"One of these days, an object with our name on it is going to hit the Earth," Kaku said. Kaku, who currently teaches at City College of New York, called the Russian meteorite a "wake-up call."
According to Kaku, although "city-busting" sized meteorites only strike the planet about once every 100 to 200 years, the chances of football field-sized asteroids hitting the Earth are quite good because there is no program in place to prevent it. In order to help combat the problem, Kaku suggested building an early-warning telescope.
"It would cost chump change -- a few hundred million," he said. "But we have the giggle factor. Every time you talk to a politician about asteroids they start to giggle." He went on to say that the meteorite that struck Russia would have had the force of 20 Hiroshima bombs had it not exploded in outer space.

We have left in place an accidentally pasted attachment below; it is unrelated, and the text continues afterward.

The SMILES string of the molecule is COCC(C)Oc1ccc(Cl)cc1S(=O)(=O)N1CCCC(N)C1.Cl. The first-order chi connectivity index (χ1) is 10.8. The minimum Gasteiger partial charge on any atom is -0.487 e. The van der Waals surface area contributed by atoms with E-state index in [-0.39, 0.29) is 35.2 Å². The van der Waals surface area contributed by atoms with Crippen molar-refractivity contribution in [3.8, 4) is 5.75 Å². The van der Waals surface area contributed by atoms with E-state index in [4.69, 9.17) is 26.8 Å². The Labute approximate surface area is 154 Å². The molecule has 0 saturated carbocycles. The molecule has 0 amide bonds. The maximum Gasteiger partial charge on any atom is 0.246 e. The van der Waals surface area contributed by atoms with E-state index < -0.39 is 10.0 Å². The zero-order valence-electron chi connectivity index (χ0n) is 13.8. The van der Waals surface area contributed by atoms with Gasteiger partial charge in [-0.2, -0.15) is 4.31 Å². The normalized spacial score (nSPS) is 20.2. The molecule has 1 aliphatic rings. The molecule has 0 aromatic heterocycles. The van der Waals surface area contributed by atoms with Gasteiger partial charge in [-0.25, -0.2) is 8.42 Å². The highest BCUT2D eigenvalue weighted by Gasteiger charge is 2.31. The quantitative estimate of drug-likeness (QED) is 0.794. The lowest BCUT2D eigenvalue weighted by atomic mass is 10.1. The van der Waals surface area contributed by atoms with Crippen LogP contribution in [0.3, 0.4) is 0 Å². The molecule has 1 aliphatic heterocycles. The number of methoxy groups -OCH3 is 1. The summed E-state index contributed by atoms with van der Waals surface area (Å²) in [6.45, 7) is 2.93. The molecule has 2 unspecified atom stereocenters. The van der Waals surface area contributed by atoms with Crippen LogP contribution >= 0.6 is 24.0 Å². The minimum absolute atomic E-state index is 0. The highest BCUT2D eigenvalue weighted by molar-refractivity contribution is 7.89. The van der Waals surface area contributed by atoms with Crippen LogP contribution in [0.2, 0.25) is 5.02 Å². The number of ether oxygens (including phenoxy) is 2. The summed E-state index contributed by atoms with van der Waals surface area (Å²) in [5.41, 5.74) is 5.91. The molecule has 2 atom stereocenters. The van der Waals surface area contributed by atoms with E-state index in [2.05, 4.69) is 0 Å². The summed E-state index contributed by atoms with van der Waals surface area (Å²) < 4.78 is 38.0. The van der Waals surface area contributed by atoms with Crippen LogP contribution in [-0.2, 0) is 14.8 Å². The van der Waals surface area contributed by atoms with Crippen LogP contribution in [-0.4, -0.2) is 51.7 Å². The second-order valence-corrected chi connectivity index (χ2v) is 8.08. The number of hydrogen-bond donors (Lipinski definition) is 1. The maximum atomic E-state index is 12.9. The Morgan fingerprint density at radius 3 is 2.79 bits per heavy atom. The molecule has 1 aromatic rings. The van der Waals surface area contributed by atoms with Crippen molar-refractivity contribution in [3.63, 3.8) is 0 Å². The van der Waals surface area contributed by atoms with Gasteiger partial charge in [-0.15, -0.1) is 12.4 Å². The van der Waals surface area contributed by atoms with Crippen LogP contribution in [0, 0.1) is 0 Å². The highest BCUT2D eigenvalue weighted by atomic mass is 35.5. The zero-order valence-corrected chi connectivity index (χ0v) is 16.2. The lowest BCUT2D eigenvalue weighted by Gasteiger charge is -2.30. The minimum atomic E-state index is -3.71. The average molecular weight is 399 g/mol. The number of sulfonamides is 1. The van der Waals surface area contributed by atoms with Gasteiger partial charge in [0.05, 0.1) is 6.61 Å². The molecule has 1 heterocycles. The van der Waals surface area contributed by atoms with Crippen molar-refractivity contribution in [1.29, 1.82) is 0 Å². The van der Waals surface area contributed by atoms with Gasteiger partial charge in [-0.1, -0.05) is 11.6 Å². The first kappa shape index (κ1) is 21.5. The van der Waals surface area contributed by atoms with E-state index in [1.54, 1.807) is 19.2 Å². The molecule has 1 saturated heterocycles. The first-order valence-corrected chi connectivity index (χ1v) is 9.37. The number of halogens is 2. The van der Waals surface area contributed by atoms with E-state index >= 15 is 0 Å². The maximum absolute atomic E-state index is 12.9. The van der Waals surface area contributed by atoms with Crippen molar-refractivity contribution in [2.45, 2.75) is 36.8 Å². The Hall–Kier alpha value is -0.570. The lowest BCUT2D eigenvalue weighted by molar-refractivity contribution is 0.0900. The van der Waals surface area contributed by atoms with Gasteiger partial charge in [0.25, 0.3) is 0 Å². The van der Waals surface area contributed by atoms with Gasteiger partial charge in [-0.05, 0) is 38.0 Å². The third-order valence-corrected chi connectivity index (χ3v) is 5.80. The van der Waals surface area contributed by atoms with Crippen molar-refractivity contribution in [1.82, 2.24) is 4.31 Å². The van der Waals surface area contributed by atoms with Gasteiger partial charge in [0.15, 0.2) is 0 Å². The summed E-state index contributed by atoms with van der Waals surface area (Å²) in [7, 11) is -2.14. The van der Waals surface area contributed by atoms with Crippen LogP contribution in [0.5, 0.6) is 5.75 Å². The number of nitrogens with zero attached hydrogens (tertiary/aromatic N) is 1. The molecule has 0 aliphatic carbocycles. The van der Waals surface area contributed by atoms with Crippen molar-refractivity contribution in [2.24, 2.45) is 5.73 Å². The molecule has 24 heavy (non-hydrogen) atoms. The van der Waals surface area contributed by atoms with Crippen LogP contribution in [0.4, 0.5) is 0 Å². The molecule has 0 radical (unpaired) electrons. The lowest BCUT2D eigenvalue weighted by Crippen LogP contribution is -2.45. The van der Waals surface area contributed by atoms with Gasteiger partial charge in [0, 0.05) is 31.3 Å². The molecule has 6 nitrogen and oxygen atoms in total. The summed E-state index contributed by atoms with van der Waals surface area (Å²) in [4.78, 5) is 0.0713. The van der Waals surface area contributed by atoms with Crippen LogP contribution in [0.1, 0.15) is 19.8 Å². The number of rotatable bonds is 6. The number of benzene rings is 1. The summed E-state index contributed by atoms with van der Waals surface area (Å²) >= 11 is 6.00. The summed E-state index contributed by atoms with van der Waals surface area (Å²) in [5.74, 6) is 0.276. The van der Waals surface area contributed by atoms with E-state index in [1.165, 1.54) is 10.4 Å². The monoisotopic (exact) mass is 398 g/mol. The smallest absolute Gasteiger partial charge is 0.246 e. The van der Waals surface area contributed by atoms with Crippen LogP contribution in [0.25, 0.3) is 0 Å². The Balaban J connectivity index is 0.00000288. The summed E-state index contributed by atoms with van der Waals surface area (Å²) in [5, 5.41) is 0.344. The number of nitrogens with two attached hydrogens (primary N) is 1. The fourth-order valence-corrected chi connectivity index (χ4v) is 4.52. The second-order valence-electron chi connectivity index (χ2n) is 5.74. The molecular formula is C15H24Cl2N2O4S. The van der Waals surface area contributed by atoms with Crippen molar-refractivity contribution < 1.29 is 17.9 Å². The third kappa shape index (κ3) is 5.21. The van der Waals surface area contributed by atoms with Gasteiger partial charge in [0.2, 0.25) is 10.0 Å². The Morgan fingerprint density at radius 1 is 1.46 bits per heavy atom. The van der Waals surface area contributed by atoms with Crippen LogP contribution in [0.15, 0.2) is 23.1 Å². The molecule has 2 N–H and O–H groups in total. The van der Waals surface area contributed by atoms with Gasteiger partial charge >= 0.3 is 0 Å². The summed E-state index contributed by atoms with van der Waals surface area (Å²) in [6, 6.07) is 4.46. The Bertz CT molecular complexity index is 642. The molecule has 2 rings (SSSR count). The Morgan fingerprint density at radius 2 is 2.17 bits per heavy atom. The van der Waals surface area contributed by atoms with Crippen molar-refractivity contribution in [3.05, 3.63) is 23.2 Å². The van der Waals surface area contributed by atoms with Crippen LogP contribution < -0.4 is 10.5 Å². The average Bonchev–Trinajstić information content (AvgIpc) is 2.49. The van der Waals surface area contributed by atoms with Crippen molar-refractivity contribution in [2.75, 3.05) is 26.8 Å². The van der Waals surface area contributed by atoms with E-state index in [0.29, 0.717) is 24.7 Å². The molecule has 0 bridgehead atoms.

"The dinosaurs did not have a space program," Kaku said, "and that's why they're not here today. But we do have a space program but even then, we are sitting ducks."